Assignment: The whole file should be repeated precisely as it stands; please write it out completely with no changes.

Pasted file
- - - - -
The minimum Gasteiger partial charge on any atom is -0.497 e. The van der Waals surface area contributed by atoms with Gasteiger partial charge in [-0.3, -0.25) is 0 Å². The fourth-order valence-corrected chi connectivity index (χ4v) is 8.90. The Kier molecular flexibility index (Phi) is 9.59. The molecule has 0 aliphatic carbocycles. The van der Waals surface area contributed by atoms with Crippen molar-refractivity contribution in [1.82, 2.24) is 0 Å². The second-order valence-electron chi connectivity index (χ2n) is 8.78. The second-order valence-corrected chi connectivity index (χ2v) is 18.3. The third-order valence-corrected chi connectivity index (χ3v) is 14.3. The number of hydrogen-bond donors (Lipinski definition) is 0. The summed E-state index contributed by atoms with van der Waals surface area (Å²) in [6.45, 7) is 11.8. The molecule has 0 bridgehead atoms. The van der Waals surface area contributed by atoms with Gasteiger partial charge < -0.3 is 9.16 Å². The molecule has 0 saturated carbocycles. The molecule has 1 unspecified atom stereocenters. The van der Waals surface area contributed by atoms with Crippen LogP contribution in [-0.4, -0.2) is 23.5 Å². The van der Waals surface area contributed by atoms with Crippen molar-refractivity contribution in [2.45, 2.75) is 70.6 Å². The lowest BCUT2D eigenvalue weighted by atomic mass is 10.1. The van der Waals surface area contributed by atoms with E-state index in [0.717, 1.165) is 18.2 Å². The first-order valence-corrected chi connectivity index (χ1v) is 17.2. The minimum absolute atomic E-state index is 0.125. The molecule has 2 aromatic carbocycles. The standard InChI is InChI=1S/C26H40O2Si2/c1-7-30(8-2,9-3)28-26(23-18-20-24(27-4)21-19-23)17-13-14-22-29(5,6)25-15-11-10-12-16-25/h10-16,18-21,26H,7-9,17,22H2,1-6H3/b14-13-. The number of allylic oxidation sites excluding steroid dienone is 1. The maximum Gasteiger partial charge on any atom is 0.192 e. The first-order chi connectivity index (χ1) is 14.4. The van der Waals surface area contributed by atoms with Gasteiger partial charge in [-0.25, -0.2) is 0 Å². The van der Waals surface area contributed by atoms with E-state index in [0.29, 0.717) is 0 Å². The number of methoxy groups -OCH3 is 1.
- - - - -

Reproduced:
The minimum Gasteiger partial charge on any atom is -0.497 e. The van der Waals surface area contributed by atoms with Gasteiger partial charge in [-0.3, -0.25) is 0 Å². The fourth-order valence-corrected chi connectivity index (χ4v) is 8.90. The Kier molecular flexibility index (Phi) is 9.59. The molecule has 0 aliphatic carbocycles. The van der Waals surface area contributed by atoms with Crippen molar-refractivity contribution in [1.82, 2.24) is 0 Å². The second-order valence-electron chi connectivity index (χ2n) is 8.78. The second-order valence-corrected chi connectivity index (χ2v) is 18.3. The third-order valence-corrected chi connectivity index (χ3v) is 14.3. The number of hydrogen-bond donors (Lipinski definition) is 0. The summed E-state index contributed by atoms with van der Waals surface area (Å²) in [6.45, 7) is 11.8. The molecule has 0 bridgehead atoms. The van der Waals surface area contributed by atoms with Gasteiger partial charge < -0.3 is 9.16 Å². The molecule has 0 saturated carbocycles. The molecule has 1 unspecified atom stereocenters. The van der Waals surface area contributed by atoms with Crippen LogP contribution in [-0.4, -0.2) is 23.5 Å². The van der Waals surface area contributed by atoms with Crippen molar-refractivity contribution in [2.45, 2.75) is 70.6 Å². The lowest BCUT2D eigenvalue weighted by atomic mass is 10.1. The van der Waals surface area contributed by atoms with E-state index in [0.717, 1.165) is 18.2 Å². The first-order valence-corrected chi connectivity index (χ1v) is 17.2. The minimum absolute atomic E-state index is 0.125. The molecule has 2 aromatic carbocycles. The standard InChI is InChI=1S/C26H40O2Si2/c1-7-30(8-2,9-3)28-26(23-18-20-24(27-4)21-19-23)17-13-14-22-29(5,6)25-15-11-10-12-16-25/h10-16,18-21,26H,7-9,17,22H2,1-6H3/b14-13-. The number of allylic oxidation sites excluding steroid dienone is 1. The maximum Gasteiger partial charge on any atom is 0.192 e. The first-order chi connectivity index (χ1) is 14.4. The van der Waals surface area contributed by atoms with Gasteiger partial charge in [-0.25, -0.2) is 0 Å². The van der Waals surface area contributed by atoms with E-state index in [0.29, 0.717) is 0 Å². The number of methoxy groups -OCH3 is 1.